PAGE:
|Sarah Lacy has written a terrific short profile of Sukhinder Singh Cassidy, the well-funded founder of the e-commerce company Joyus, who until recently was one of many the women who preferred not to focus on the gender imbalance in tech. But no more. “Personally the Valley has been good for me, but at a macro level it’s not so great for women,” says Singh Cassidy. “Both of those are true.” Last year she started The Boardlist, a company that posts peer-nominated profiles of women who are qualified to be on boards and helps lead a robust conversation on inclusive leadership. The tale of the tape: Some 1,600 women have been nominated. Tech companies, including some big ones, have opened 250 executive searches, and 61 successful placements have been influenced by their site. Click through for their first quarter report.|
|An Uber suicide; a story of overwork and race|
|This is a heartbreaking story and one that raises many more questions than it answers. When Joseph Thomas landed his dream job as an engineer at Uber, the young family man – described as a tech version of Tiger Woods for his good looks and ambition – thought he had it made. But the Valley veteran suffered at Uber. He complained to his doctor of panic attacks and near-constant anxiety and told others that Uber’s abusive culture was brainwashing people. After he died by suicide last August, his family began searching for answers and hired a lawyer. “If you put a hard-driving person on unrealistic tasks, it puts them in failure mode,” his father said. “It makes them burn themselves out; like driving a Lamborghini in first gear.” Uber has so far declined to comment on the legal dispute except to say that Thomas never complained to the company of extreme stress or racial discrimination.|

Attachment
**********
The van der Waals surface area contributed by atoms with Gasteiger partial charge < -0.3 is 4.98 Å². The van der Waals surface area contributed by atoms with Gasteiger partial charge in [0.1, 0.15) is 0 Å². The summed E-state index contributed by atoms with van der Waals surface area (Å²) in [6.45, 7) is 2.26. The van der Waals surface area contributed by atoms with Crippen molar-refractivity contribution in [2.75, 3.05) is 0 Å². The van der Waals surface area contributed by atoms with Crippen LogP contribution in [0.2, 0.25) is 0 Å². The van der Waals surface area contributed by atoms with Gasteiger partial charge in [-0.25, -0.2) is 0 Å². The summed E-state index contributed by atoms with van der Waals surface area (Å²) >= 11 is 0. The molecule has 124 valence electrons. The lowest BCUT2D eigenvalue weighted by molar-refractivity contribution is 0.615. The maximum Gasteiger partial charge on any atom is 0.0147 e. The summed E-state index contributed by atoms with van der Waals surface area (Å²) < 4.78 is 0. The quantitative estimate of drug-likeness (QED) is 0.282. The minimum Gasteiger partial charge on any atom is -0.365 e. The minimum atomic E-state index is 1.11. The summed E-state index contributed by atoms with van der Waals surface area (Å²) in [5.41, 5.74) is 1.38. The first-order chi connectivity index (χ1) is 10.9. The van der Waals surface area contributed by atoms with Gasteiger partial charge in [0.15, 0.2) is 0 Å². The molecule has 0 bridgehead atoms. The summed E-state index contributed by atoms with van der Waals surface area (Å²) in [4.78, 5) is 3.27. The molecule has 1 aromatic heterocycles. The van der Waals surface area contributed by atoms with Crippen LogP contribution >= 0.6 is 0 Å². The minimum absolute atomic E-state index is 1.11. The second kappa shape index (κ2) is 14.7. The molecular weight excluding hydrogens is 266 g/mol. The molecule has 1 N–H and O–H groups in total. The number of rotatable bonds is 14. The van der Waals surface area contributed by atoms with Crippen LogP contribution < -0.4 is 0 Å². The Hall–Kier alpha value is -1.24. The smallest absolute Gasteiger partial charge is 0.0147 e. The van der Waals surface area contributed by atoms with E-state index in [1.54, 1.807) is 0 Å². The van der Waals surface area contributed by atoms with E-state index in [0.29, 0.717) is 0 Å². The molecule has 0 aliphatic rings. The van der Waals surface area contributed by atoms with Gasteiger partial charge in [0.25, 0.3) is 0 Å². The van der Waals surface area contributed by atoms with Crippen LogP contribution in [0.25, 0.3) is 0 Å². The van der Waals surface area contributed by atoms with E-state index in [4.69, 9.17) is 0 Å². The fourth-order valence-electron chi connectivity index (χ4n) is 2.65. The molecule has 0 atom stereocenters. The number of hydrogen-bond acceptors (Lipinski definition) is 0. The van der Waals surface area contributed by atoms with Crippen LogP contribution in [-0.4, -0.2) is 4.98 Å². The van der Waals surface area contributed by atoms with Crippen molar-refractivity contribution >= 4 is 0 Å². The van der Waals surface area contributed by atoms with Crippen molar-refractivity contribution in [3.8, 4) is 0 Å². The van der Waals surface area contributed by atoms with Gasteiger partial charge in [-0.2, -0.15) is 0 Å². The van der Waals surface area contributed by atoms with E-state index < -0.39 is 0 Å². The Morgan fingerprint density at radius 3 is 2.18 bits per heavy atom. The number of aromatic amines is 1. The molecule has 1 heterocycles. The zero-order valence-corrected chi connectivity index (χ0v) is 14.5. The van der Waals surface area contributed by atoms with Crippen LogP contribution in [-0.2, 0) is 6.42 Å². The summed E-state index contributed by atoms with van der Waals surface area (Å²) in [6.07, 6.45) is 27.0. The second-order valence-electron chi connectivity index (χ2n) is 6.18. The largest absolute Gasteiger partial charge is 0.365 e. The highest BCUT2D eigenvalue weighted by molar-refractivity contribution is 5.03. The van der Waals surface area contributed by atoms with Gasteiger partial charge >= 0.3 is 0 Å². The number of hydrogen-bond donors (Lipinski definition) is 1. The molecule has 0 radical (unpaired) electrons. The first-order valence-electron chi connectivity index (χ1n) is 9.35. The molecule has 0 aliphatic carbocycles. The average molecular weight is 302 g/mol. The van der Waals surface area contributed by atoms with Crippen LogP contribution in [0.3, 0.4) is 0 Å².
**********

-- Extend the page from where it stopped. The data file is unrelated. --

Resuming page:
|San Francisco Chronicle|
|Ivanka Trump supports equal pay measures more in words than deeds|